Head Of Ireland's Green Party Wants Trump Invitation Rescinded
DAVID GREENE, HOST:
The White House has announced that President Trump will go to Ireland in November. This came as news to people in Ireland, perhaps even to the prime minister. Leo Varadkar told Irish radio the trip came, quote, "out of the blue" but that he will be ready.
(SOUNDBITE OF RADIO SHOW, "THE MARTY SQUAD")
PRIME MINISTER LEO VARADKAR: He is the president of America. I know a lot of people dislike him. A lot of people object to him. A lot of people disagree with a lot of his policies, just as I do, in fact. But he is the president of America.
GREENE: Now, other Irish politicians are calling for Ireland to rescind the invitation to Trump, including our next guest Eamon Ryan. He's the head of Ireland's Green Party. He's on the line from Dublin.
Good morning, and welcome.
EAMON RYAN: Good morning, David. Good to be with you.
GREENE: Well, it's nice to have you. I just want to ask - the United States has always been such a close ally to Ireland - and an important ally - why cancel a visit by a U.S. president?
RYAN: We still are close. And protesting against the visit of Donald Trump doesn't undermine, in my mind, the very close relationship. I have cousins in upstate New York, in California, friends in Washington - all over the States. And we have a close connection to the founding principles in the States. That Constitution inspired our constitution. And your First Amendment - the right to assembly, to petition government and to protest - I think, is absolutely right. I think most of my American friends - when I say to them, we're thinking of protesting this thing - well, that's fine. That's what we do. That's part of our democracy, part of the American way. So I don't think America will take it as an insult if we're protesting against the visit of a president.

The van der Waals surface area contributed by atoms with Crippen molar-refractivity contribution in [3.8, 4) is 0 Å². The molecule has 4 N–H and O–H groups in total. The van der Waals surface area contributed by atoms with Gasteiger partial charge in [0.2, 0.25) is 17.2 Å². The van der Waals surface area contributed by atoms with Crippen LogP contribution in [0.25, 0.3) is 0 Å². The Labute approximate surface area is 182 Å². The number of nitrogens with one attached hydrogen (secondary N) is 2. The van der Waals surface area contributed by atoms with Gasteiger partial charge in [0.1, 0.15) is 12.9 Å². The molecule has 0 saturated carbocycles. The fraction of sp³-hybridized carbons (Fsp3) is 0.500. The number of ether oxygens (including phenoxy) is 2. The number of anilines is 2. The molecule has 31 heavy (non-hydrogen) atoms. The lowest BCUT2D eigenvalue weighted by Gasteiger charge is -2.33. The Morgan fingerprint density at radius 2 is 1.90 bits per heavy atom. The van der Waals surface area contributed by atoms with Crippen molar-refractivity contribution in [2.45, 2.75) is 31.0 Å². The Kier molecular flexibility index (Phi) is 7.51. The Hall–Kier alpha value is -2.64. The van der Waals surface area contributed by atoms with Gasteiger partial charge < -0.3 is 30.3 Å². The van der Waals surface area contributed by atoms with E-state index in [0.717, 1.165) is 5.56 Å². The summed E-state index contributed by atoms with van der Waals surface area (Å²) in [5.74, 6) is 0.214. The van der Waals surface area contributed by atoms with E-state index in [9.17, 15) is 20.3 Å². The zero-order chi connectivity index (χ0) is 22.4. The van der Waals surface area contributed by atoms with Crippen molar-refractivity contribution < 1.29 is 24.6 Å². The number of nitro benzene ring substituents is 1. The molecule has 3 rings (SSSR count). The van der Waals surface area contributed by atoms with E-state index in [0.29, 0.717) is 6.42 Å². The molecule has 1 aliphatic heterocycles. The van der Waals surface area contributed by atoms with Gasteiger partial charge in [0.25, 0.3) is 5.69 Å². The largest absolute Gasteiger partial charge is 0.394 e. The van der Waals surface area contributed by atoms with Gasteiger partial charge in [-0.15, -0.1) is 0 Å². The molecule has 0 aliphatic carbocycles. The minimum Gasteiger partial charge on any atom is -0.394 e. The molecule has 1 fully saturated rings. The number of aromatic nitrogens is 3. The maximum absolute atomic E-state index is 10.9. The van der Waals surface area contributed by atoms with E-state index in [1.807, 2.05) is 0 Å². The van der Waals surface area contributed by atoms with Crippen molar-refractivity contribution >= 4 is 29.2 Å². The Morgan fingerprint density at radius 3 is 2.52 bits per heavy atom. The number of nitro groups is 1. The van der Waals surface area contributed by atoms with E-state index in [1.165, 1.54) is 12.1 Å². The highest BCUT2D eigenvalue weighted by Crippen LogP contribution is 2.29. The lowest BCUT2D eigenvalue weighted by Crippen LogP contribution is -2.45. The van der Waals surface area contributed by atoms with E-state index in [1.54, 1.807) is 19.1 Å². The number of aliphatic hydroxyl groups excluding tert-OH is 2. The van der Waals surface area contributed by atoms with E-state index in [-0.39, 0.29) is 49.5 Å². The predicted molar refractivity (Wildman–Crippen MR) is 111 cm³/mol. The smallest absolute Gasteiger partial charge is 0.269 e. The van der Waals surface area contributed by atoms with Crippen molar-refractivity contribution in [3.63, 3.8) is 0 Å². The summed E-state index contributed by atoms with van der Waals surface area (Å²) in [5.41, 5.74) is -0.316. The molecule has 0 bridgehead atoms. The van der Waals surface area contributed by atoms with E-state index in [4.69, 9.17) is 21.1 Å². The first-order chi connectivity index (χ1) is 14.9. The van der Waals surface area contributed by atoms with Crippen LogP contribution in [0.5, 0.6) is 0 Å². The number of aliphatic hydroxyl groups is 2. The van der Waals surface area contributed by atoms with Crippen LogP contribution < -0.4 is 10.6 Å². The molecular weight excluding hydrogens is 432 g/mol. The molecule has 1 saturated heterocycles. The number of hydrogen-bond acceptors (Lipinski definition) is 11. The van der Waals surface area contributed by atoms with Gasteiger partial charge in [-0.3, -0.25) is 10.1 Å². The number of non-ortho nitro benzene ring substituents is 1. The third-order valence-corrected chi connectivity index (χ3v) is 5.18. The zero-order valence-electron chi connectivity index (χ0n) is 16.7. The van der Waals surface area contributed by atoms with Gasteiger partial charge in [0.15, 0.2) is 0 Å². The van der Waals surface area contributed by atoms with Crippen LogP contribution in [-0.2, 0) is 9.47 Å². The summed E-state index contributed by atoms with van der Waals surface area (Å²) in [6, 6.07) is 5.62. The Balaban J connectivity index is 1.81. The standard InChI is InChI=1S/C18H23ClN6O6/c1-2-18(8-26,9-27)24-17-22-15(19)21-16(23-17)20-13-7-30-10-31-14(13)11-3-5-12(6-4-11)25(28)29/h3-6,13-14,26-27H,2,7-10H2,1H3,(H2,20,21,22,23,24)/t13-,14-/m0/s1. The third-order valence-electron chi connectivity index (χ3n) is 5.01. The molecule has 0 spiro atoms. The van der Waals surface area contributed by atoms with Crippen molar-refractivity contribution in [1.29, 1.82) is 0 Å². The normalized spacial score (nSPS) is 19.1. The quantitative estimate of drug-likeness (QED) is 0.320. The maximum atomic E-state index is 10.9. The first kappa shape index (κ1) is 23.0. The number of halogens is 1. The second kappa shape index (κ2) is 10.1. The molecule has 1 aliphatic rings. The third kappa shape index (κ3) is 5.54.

And I hope and think we can do it in an Irish way. I mean, we're a small country. We tend, in the global stage, not to make enemies, try to make friends, not to be - we don't come from an imperial tradition, the exact opposite. So we tend to kind of take a foreign policy approach which is diplomatic. But I'd have to say, I just think at this moment in time in history, we have an obligation to stand up and say - no, you cannot pull out of the Paris climate agreement, America. That's not right because that affects all of us. That actually threatens my children's future, not just yours.
GREENE: I just want to be clear. You're not calling for this invitation to be rescinded. You're actually calling for protests to send a message while Donald Trump is in Ireland. Is that right? That's an important...
GREENE: That's an important difference.
RYAN: Yes. Well, there is also a variety of different choices in terms of what are their visits. We traditionally have invited American presidents to speak to our Parliament. I don't think we should be doing that in this case because I think it will be providing that opportunity for the president to outline views that we fundamentally disagree with. I think, similarly, I'd prefer if it was a visit - if he wants to visit his golf course in County Clare, on the west coast of Ireland, that's fine.
But I wouldn't like to see a full state visit. But if that does take place - and the government has to make that call - they have to make the diplomatic choice. If they do, yes, we're saying we have to stand up and protest and, I think, do it in a way which doesn't just feed the division and hatred and divisiveness that kind of seems to be happening at the present time.
GREENE: Yeah, you said you want to do it with an Irish twist. You want to protest with an Irish twist. What does that mean?
RYAN: Well, we have a tradition. I mean, Daniel O'Connell, who was a great Irish constitutional leader - was very close to the American constitutional ideas - he had mass rallies. But they were always peaceful. It can involve humor and involve creative ways. That's - if we got to College Green, which is our meeting place in central Dublin - if we had 50,000 candles lit in silent protest, that would give as strong a message as anything rather than strong or hateful words. I hope it's that type of protest we can do.
GREENE: Eamon Ryan is the head of Ireland's Green Party, talking about protesting President Trump's planned visit to Ireland later this fall.
Thanks so much for joining us.
RYAN: Thank you, David. Transcript provided by NPR, Copyright NPR.